1 A man in the Orkneys was ruined by nine knots tied in a blue thread (Dalyell's Darker Superstitions of Scotland).

2 The Rev. Dr. Tisdall, who has given such a full account of the trial, was Vicar of Belfast. For his attitude towards the Presbyterians, see Witherow's Memorials of Presbyterianism in Ireland, pp. 118, 159. Yet his narrative of the trial is not biassed, for all his statements can be borne out by other evidence.

Between the 3rd and the 24th of March depositions relative to various aspects of the case were sworn to by several people, and the Mayor of Carrigfergus issued a warrant for the arrest of all suspected persons. Seven women were arrested ; their names were :

Janet Mean, of Braid Island. Jane Latimer, of Irish quarter, Carrigfergus.

Margaret Mitchell, of Kilroot. Catherine M'Calmont, of Island Magee. Janet Liston, alias Sellar, of same. Elizabeth Sellar, of same. Janet Carson, of same.

Her worst tormentors seem to have been taken into custody at an early stage in the proceedings, for Miss Dunbar stated in her deposition, made on the 12th of March, that since their arrest she received no annoyance, except from " Mrs. Ann, and another woman blind of an eye, who told her when Mr. Robb, the curate, was going to pray with and for her, that she should be little the better for his prayers, for they would hinder her from hearing them, which they accordingly did." In one of her attacks Miss Dunbar was informed by this " Mrs. Ann" that she should never be discovered by her name, as the rest had been, but she seems to have overlooked the fact that her victim was quite capable of giving an accurate description of her, which she accordingly did, and thus was the means of bringing about the apprehension of one Margaret Mitchell, upon which she became free from all annoyance, except that she felt something strange in her stomach which she would be glad to get rid of—and did, as we shall see presently.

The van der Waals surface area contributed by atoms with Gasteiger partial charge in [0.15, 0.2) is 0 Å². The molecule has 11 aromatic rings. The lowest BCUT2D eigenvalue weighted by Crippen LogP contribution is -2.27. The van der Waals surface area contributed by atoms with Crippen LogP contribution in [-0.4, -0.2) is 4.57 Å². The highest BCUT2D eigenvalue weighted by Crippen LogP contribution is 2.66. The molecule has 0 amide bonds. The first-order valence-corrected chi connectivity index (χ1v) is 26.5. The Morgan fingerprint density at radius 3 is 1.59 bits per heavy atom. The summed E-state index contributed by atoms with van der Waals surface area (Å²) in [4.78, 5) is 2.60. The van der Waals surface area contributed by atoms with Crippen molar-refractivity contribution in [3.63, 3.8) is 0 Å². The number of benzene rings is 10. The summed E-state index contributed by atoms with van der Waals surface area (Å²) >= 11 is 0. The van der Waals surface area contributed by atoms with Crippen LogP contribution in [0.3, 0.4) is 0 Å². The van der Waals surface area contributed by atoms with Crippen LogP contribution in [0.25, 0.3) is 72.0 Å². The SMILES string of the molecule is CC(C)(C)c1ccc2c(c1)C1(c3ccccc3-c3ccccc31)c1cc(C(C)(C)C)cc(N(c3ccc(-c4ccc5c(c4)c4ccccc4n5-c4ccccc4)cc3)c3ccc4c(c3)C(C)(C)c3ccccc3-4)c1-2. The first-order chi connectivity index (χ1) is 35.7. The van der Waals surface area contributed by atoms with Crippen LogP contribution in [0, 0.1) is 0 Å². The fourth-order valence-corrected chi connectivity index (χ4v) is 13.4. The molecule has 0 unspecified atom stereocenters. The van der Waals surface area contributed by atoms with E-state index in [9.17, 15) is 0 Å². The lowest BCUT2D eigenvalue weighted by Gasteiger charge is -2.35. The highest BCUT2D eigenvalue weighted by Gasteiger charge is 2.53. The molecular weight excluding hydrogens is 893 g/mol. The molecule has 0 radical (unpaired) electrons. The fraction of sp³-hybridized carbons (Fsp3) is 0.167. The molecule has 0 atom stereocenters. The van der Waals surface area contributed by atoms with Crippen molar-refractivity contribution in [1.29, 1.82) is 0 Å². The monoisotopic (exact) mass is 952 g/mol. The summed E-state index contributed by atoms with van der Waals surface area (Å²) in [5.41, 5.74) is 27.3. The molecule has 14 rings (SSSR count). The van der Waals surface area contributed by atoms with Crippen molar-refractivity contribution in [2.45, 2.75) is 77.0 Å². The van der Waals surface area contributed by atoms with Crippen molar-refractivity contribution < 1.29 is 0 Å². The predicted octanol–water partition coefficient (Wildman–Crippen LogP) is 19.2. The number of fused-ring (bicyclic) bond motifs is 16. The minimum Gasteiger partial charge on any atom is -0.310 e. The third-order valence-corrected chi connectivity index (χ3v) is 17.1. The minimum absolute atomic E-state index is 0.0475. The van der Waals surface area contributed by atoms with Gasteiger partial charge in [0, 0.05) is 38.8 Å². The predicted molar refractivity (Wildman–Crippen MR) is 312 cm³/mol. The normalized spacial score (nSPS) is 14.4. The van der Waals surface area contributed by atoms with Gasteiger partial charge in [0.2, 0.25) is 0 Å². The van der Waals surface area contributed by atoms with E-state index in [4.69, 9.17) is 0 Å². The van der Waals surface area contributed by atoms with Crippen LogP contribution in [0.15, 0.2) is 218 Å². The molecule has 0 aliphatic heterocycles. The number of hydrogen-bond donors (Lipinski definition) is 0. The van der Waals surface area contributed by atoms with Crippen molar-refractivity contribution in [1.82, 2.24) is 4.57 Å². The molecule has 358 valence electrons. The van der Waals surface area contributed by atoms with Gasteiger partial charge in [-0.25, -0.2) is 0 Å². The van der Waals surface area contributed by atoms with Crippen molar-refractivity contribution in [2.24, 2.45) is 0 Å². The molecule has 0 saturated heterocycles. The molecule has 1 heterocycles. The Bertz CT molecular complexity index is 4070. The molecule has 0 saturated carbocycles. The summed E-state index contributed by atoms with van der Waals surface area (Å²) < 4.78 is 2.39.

With regard to the woman blind in one eye, we learn from another deponent that three women thus disfigured were brought to her, but she declared that they never troubled her. " One Jane Miller, of Carrigfergus, blind of an eye, being sent for, as soon as she drew near the house the said Mary, who did not know of her coming, became very much afraid, faintish, and sweat, and as soon as she came into the room the said Mary fell into such a violent fit of pains that three men were scarce able to hold her, and cryed out,' For Christ's sake, take the Devil out of the room.' And being asked, said the third woman, for she was the woman that did torment her." Yet Jane Miller does not seem to have been arrested.